Corruption charges upheld

The West Australian Corruption and Crime Commission has upheld charges of misconduct against disgraced former Rodney District Council chief executive Rodger Kerr-Newell.

This follows a two-year investigation into allegations regarding the Shire of Halls Creek, in the state’s far north, where Mr Kerr-Newell was appointed chief executive four years ago.

In the commission’s report released this afternoon, it says it formed a number of opinions of serious misconduct relating to Mr Kerr- Newell’s disclosure and management of conflicts of interest and the misuse of entitlements.

The commission also discovered that Mr Kerr-Newell contravened probity and accountability standards in a botched procurement process for the purchase of six Toyota vehicles to Halls Creek Toyota.

The investigation revealed that Mr Kerr-Newell used his position as chief executive to appoint Bronwyn Little, with whom he had a long-term intimate relationship, to the role strategic planning manager at the shire. In doing so, he corrupted the recruitment process by affording Ms Little the opportunity to write the job description and even appointed her before the application closing date.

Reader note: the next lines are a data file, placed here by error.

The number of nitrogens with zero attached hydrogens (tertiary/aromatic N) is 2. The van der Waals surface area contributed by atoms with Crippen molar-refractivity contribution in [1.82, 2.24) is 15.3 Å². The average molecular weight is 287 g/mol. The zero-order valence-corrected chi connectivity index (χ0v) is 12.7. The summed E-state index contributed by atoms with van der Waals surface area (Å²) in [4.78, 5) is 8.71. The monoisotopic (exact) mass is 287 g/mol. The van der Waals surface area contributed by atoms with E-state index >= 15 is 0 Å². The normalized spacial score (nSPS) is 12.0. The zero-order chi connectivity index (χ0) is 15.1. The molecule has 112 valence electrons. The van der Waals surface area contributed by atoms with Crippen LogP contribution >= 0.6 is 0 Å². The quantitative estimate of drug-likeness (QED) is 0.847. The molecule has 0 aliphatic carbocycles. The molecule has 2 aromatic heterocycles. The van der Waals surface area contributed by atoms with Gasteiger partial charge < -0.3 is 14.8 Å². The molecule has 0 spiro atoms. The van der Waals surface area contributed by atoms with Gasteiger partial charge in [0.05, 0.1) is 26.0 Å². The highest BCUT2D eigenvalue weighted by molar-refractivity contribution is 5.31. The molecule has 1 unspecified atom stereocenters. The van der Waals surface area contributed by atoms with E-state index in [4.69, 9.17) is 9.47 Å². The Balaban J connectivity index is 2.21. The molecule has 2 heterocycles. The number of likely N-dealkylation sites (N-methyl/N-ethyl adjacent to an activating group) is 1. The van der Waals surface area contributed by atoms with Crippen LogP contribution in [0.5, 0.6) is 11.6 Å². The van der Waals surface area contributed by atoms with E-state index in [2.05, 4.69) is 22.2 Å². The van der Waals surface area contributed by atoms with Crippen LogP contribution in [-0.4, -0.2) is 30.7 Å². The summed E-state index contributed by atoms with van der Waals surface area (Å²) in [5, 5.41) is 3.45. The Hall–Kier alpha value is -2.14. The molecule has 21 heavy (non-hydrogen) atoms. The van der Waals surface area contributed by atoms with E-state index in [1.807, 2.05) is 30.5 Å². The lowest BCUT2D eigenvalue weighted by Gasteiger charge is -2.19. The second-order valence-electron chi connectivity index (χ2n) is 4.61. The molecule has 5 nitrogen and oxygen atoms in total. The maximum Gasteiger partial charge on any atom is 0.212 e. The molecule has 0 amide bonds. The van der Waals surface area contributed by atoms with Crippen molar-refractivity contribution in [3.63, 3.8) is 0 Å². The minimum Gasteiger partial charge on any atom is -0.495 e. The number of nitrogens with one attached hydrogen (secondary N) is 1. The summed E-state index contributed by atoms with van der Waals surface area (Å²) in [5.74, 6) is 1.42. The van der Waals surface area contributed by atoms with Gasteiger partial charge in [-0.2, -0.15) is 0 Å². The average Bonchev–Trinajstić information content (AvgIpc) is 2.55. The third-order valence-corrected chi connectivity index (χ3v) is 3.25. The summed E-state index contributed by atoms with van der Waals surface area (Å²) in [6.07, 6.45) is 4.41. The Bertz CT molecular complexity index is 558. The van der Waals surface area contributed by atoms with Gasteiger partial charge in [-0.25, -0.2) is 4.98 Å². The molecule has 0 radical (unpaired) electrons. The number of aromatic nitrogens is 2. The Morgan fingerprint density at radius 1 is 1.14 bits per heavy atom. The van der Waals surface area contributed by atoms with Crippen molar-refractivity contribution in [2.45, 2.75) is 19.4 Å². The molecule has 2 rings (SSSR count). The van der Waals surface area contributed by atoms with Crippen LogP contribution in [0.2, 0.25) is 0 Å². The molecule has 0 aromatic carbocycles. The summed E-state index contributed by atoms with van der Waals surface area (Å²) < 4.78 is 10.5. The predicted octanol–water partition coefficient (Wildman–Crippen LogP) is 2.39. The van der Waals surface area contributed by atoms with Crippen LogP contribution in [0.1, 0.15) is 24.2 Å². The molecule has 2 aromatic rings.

Mr Kerr-Newell also failed to accurately disclose the true nature of their relationship or his conflict of interest, and increased her salary by $24,000 (in total) over a four-year period.

The commission’s report states that Mr Kerr-Newell failed to meet his obligations under the Local Government Act in respect to his secondary employment as a director of three windfarm companies in New Zealand.

While Mr Kerr-Newell did seek consent from the shire president to take on a directorship with NZ Windfarms, he failed to disclose his financial interest in these companies, the amount of time he would spend fulfilling the role, and his appointment as chairman.

Mr Kerr-Newell regularly took leave recorded as time-in-lieu to which he was not entitled, and regularly travelled to New Zealand on wind farm business. This equated to 24 days leave per year or approximately $78,000 of ratepayers money.

In the wake of the CCC’s investigation, and its public examinations into the Shire of Halls Creek in April 2018, Mr Kerr-Newell’s employment was terminated by the Shire.

Mr Kerr-Newell's whereabouts are currently unknown and he could not be contacted for comment.

He did not seek re-election as the chair of NZ Windfarms when the company held its annual meeting this month.

During his last 12 months with Rodney council, Mr Kerr-Newell received in excess of $700,000 as chief executive. He was in the job for only two-and-a-half years and his termination package of $349,000 was the highest of any of the outgoing Council chief executives.

View the commissin's full report here


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